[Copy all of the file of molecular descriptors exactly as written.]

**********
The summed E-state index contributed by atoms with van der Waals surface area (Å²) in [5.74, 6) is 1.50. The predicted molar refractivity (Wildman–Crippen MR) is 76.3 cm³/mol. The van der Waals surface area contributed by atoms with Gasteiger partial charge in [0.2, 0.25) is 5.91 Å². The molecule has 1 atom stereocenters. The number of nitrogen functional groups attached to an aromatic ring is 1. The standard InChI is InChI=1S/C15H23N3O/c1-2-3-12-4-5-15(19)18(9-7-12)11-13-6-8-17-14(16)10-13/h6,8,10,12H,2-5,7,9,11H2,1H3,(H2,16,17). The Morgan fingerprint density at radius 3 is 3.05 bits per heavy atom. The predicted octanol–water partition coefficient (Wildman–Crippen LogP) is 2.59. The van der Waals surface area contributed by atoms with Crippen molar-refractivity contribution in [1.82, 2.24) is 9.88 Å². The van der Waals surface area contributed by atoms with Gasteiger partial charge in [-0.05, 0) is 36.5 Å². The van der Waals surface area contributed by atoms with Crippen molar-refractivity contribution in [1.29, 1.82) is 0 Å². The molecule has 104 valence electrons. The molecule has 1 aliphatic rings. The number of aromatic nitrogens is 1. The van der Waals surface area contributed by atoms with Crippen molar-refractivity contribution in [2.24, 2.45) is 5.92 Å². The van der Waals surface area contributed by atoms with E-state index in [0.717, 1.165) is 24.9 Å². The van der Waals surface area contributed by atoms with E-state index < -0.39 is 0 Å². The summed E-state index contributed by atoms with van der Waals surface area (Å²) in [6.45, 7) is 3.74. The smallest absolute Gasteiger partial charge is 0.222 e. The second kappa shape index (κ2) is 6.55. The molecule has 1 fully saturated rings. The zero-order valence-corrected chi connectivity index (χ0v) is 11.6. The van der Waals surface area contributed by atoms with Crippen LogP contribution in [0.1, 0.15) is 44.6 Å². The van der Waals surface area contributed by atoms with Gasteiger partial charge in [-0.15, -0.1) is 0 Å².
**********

The summed E-state index contributed by atoms with van der Waals surface area (Å²) in [5.74, 6) is 1.50. The predicted molar refractivity (Wildman–Crippen MR) is 76.3 cm³/mol. The van der Waals surface area contributed by atoms with Gasteiger partial charge in [0.2, 0.25) is 5.91 Å². The molecule has 1 atom stereocenters. The number of nitrogen functional groups attached to an aromatic ring is 1. The standard InChI is InChI=1S/C15H23N3O/c1-2-3-12-4-5-15(19)18(9-7-12)11-13-6-8-17-14(16)10-13/h6,8,10,12H,2-5,7,9,11H2,1H3,(H2,16,17). The Morgan fingerprint density at radius 3 is 3.05 bits per heavy atom. The predicted octanol–water partition coefficient (Wildman–Crippen LogP) is 2.59. The van der Waals surface area contributed by atoms with Crippen molar-refractivity contribution in [1.82, 2.24) is 9.88 Å². The van der Waals surface area contributed by atoms with Gasteiger partial charge in [-0.05, 0) is 36.5 Å². The van der Waals surface area contributed by atoms with Crippen molar-refractivity contribution in [1.29, 1.82) is 0 Å². The molecule has 104 valence electrons. The molecule has 1 aliphatic rings. The number of aromatic nitrogens is 1. The van der Waals surface area contributed by atoms with Crippen molar-refractivity contribution in [2.24, 2.45) is 5.92 Å². The van der Waals surface area contributed by atoms with E-state index in [0.717, 1.165) is 24.9 Å². The van der Waals surface area contributed by atoms with E-state index < -0.39 is 0 Å². The summed E-state index contributed by atoms with van der Waals surface area (Å²) in [6.45, 7) is 3.74. The smallest absolute Gasteiger partial charge is 0.222 e. The second kappa shape index (κ2) is 6.55. The molecule has 1 fully saturated rings. The zero-order valence-corrected chi connectivity index (χ0v) is 11.6. The van der Waals surface area contributed by atoms with Crippen LogP contribution in [0.1, 0.15) is 44.6 Å². The van der Waals surface area contributed by atoms with Gasteiger partial charge in [-0.15, -0.1) is 0 Å².